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Ransomware Part 1: Is this an Epidemic?

May 09, 2016

The words ‘ransomware’ and ‘epidemic’ occur too frequently in the same sentence these days, prompting executives to prepare their organizations to survive this latest cyber threat. The Center for Disease Control and Prevention (CDC) provides the following definition of an epidemic. 

“Occasionally, the amount of disease in a community rises above the expected level. Epidemic refers to an increase, often sudden, in the number of cases of a disease above what is normally expected in that population in that area. Outbreak carries the same definition of epidemic, but is often used for a more limited geographic area.”

If pundits and researchers are correct regarding their assessments of ransomware as an epidemic (or greater), the keys to preventing wide-spread infections are rapid mobilization, coordinated response plans, and dissemination of information. 

  1. Organizations should be mobilizing teams internally to understand the prevalence of the threat and attacker intentions. Coordination of teams is mandatory for an organization’s response capability and survivability.
  2. Security operations, incident response and management should have a vetted, coordinated response plan in place, including the following preventive measures:
    1. Working backups (preferably, online and out-of-band). All backup capabilities are not equal. We cannot stress this step enough. Ransomware attacks reveal that backups are not functioning at effective levels in numerous organizations.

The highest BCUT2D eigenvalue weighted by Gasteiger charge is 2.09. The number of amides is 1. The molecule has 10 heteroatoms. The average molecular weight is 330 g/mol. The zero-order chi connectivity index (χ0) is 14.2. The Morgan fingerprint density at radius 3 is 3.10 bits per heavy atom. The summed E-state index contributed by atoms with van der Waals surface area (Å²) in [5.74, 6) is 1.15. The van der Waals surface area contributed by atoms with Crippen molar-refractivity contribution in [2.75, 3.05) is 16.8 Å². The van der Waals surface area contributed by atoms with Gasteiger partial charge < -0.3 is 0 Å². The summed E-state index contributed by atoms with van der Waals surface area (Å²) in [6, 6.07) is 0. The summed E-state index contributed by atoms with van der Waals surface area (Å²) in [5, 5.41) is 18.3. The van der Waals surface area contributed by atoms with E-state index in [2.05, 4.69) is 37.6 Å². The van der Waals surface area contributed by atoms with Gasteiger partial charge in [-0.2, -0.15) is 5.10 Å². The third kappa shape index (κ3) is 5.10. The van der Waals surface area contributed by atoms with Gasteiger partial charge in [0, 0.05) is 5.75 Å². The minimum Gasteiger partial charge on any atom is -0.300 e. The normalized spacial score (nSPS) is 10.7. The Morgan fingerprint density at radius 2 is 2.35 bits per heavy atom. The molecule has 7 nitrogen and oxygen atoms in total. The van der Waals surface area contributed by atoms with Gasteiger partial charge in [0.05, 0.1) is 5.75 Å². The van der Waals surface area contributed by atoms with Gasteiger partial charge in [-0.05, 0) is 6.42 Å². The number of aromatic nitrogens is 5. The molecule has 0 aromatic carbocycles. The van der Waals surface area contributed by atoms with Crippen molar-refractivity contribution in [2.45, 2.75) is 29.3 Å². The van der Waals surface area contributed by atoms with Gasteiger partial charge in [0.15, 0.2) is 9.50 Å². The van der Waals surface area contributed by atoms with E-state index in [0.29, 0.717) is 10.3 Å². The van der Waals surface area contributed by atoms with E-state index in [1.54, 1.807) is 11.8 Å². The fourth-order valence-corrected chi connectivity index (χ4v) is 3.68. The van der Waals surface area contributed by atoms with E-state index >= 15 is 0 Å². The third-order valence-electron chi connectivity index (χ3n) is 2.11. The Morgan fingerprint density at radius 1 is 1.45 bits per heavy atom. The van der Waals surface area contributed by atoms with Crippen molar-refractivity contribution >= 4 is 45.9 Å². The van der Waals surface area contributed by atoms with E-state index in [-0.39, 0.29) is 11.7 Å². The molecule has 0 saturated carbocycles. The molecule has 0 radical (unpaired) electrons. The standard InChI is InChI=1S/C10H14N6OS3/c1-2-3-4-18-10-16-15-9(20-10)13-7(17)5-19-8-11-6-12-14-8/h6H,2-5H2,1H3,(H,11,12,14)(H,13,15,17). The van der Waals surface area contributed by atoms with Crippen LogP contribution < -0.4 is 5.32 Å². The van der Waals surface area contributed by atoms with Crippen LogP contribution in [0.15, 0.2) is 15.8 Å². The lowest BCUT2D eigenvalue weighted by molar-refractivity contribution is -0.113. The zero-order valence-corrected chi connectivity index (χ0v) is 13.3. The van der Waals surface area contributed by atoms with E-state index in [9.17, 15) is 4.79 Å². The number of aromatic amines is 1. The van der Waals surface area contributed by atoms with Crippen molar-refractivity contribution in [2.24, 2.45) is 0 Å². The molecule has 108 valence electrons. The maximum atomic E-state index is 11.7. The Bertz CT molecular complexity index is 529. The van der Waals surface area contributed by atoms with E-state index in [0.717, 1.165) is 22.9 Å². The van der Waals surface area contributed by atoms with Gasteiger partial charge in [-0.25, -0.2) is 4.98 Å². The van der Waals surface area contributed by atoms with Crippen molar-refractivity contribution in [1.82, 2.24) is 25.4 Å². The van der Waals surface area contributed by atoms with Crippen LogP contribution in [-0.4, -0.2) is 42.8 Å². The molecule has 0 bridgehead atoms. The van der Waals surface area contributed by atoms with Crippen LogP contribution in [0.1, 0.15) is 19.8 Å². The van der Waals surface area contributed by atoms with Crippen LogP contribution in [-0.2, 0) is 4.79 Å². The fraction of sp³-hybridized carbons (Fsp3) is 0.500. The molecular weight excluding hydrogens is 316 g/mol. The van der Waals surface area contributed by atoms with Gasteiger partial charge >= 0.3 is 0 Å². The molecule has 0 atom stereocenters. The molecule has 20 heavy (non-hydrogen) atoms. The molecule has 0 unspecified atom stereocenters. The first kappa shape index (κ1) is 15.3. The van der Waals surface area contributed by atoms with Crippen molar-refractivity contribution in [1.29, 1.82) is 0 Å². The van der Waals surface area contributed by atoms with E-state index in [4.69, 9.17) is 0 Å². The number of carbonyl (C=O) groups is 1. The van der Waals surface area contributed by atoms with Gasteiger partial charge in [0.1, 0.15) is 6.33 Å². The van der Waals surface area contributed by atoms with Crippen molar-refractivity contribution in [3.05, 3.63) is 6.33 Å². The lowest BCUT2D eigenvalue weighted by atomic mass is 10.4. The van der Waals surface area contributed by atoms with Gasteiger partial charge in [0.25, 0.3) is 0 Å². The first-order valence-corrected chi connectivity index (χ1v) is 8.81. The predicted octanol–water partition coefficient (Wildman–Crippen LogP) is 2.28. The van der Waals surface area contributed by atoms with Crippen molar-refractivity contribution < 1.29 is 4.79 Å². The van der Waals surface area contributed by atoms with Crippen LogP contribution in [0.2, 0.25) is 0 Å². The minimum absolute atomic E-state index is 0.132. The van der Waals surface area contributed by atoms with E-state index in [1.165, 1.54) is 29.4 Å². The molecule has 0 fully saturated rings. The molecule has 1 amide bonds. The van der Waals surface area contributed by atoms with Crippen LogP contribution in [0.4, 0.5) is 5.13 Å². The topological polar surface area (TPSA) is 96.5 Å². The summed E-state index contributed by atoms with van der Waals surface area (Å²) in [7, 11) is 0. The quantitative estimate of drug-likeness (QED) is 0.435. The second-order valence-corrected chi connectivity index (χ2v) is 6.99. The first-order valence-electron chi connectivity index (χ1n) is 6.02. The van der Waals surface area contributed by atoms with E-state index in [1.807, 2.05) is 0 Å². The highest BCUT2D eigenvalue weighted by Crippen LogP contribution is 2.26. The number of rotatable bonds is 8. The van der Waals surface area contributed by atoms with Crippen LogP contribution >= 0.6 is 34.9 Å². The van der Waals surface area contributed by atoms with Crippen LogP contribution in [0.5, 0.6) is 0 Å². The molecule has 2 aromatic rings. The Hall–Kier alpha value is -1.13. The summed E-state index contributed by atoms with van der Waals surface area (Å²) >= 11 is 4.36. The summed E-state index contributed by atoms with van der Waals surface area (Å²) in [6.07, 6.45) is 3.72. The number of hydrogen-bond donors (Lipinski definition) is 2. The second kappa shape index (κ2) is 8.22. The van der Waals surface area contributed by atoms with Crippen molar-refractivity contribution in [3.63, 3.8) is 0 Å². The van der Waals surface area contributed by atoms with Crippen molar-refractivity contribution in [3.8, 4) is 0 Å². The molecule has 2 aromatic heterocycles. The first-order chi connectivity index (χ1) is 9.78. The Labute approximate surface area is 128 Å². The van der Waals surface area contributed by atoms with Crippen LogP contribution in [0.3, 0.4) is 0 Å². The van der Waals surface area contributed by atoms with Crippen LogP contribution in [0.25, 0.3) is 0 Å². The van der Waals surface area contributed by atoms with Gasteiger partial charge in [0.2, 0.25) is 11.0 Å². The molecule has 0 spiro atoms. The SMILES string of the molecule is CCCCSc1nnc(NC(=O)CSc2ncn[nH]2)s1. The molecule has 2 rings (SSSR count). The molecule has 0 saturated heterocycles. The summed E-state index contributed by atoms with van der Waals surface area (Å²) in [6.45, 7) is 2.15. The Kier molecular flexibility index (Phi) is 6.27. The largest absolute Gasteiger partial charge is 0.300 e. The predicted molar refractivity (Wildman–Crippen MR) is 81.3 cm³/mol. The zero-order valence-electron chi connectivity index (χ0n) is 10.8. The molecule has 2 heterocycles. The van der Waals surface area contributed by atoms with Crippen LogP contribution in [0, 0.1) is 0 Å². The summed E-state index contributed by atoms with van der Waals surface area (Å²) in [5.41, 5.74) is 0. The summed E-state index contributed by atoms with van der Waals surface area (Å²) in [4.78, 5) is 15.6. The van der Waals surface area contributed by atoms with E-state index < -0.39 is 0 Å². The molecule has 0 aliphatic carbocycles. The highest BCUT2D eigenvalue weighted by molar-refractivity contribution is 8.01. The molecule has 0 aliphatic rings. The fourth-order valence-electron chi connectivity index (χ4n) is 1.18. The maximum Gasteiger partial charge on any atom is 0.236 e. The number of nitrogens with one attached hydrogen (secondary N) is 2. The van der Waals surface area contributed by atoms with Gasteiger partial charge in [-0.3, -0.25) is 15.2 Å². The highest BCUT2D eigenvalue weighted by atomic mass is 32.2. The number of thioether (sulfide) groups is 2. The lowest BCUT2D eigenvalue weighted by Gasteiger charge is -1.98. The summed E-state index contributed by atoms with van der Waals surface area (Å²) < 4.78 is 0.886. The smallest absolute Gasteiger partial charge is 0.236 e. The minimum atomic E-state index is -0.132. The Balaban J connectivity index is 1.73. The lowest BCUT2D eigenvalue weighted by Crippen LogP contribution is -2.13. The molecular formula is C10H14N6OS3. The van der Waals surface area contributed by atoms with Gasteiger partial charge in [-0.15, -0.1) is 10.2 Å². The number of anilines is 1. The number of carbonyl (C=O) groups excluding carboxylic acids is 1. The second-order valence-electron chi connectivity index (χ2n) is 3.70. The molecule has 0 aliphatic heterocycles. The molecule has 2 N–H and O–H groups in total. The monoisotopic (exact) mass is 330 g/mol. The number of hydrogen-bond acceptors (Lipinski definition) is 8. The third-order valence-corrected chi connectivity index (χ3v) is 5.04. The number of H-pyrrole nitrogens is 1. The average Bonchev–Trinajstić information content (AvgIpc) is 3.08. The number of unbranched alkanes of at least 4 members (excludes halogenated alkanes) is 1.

2. Detection and prevention controls in place.
    3. Data classification and valuation of data.
    4. Communication trees and rules of engagement (ROE) with ransomware dealers. In the case of a successful attack, organizations can:
      1. Attempt to remove the compromise.
      2. Pay the ransom or attempt to negotiate (nothing guaranteed).
      3. Do nothing at all (the FBI has recently reconfirmed its stance to not pay ransomware dealers).
  3. Communicate and widely disseminate information about ransomware criminals. Organizations should have strong security awareness programs. Focus on phishing awareness is crucial. Attackers typically target unsuspecting users as entry points into organizations.
  4. Learn from the experiences of others to shore up on defenses. Many organizations targeted by ransomware campaigns have shared valuable insights combating this wave of attacks.

If ransomware truly is the newest cyber epidemic, executives should waste little time investing in preparedness to defeat it.

In our next post we will examine how different strains of ransomware can infect your environment.

    Mark Arnold

By: Mark Arnold

Solutions Research Analyst

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